Modular software design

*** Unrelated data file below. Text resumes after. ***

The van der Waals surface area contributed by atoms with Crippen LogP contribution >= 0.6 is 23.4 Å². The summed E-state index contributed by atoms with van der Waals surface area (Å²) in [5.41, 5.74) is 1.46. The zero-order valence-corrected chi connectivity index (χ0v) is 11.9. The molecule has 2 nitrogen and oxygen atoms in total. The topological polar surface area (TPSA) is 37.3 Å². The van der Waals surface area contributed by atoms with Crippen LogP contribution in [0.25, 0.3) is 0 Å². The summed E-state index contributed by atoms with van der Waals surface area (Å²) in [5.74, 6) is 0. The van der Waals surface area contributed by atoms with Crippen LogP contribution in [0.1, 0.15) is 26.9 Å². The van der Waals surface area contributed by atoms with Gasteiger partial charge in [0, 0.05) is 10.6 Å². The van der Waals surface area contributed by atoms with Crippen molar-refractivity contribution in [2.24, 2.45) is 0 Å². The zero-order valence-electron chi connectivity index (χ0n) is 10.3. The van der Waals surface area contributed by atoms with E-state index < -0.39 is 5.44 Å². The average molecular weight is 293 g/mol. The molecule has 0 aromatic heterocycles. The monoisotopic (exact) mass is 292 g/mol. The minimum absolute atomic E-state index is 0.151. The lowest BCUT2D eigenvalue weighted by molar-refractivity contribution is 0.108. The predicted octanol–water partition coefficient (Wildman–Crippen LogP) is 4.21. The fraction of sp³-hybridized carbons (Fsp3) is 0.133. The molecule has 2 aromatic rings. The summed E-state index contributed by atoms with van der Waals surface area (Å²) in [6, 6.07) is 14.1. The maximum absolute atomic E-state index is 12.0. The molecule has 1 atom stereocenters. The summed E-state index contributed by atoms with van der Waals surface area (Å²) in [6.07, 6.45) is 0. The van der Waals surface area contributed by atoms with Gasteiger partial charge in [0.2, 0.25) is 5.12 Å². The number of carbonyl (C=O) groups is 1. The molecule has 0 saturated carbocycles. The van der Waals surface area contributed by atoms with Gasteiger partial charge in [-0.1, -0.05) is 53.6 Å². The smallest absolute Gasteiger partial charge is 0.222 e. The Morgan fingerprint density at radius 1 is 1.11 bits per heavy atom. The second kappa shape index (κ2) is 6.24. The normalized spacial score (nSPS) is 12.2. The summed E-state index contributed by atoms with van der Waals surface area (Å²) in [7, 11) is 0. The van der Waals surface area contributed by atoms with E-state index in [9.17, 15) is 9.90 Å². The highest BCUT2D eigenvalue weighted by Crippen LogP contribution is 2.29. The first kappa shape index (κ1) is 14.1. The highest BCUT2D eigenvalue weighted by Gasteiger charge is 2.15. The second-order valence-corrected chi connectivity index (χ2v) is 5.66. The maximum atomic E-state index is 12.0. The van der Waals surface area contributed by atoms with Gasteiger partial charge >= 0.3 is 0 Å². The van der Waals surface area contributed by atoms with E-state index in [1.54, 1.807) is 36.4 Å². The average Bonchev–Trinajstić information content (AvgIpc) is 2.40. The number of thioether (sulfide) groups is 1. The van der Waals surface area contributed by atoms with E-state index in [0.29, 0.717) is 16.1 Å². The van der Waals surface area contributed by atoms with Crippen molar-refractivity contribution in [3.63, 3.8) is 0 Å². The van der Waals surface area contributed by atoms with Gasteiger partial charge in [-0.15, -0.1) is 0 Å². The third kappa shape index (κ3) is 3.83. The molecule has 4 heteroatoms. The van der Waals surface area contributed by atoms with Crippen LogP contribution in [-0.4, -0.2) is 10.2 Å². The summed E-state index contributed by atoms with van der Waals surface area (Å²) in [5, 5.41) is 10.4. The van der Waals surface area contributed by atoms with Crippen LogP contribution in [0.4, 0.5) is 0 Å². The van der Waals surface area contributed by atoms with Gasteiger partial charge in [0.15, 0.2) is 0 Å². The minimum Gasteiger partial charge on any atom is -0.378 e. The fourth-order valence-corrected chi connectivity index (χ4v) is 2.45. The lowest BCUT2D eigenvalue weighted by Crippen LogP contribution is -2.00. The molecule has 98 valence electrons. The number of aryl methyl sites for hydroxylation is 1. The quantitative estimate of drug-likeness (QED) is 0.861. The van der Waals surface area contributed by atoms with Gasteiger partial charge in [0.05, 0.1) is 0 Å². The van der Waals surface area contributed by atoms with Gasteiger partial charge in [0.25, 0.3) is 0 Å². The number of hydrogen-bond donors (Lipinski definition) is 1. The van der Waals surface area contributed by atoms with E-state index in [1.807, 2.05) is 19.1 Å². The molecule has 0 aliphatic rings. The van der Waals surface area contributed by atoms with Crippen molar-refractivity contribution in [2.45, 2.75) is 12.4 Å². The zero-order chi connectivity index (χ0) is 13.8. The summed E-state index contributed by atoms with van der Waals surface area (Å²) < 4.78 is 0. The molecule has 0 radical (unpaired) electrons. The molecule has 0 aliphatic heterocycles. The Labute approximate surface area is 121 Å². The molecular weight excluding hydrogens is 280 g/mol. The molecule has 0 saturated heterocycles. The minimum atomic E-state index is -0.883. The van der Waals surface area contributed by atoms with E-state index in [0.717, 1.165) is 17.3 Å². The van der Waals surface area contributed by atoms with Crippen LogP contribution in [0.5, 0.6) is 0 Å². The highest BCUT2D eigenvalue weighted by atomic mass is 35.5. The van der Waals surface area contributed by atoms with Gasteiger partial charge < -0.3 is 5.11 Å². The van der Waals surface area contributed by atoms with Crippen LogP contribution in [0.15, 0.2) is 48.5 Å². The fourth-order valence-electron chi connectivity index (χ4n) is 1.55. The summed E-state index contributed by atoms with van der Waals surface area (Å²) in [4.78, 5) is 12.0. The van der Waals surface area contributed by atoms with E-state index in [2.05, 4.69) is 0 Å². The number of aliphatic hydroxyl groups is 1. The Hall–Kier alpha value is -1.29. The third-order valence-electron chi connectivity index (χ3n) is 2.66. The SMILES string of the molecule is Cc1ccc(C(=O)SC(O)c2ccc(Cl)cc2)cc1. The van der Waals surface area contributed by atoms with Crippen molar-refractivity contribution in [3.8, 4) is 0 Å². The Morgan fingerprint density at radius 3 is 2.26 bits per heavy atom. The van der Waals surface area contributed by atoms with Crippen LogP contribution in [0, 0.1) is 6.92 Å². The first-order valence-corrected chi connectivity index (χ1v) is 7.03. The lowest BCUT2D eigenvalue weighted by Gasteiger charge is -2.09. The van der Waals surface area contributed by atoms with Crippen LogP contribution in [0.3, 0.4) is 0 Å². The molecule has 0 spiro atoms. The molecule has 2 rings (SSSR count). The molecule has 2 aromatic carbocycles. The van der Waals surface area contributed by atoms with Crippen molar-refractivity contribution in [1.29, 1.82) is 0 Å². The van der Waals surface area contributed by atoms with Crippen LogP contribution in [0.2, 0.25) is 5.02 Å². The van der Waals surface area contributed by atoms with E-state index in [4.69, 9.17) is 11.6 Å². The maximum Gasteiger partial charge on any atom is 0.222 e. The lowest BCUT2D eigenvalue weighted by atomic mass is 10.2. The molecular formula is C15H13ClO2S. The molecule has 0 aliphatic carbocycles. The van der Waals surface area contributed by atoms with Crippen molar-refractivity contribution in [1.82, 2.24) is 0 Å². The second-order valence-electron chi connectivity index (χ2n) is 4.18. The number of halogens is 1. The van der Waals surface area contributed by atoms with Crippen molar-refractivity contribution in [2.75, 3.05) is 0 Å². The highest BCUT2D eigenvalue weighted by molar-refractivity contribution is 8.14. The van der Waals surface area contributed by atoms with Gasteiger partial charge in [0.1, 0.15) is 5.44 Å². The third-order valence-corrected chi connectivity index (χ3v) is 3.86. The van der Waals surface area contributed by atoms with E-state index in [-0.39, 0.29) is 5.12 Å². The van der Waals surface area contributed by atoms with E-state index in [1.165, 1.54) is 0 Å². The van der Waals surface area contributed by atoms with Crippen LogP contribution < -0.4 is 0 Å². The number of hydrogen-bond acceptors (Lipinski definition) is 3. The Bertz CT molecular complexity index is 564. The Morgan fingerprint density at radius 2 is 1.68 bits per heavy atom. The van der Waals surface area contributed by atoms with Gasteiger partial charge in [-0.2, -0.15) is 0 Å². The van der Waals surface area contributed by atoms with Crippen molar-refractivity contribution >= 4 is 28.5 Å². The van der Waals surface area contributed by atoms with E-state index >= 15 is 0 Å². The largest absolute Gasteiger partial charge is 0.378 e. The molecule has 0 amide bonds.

The major innovation that the modeling design implements is the separation of multiscale dynamics and components into individual “modules.” The full set of biological, chemical, and physical behaviors remains encoded within the model but the software architecture is such that each module is a unique collection of code packaged with its own computational environment, capable of running on a separate process. The modules then communicate by mutating a shared state variable that exists within memory. The effect of such structure is to remove any interdependence between modules so that a modeler interested in extending or modifying the model can do so without changing the parts of the model that are outside the scope of the desired changes, For example, the aspergillus module contains code that supports aspergillus data initialization and update, but if an improved or tangential model is created to replace the existing model, only the aspergillus module will need to be edited. In comparison, a more conventional software structure would require the understanding and ability to modify a macrophage module equivalent to avoid breaking the code. Therefore, we can have a robust platform which can work with different programming languages and it will be easy to “plug in” or “unplug” a module as long as the modules read and write data in a similar way. For more information, refer to our publication and documentation.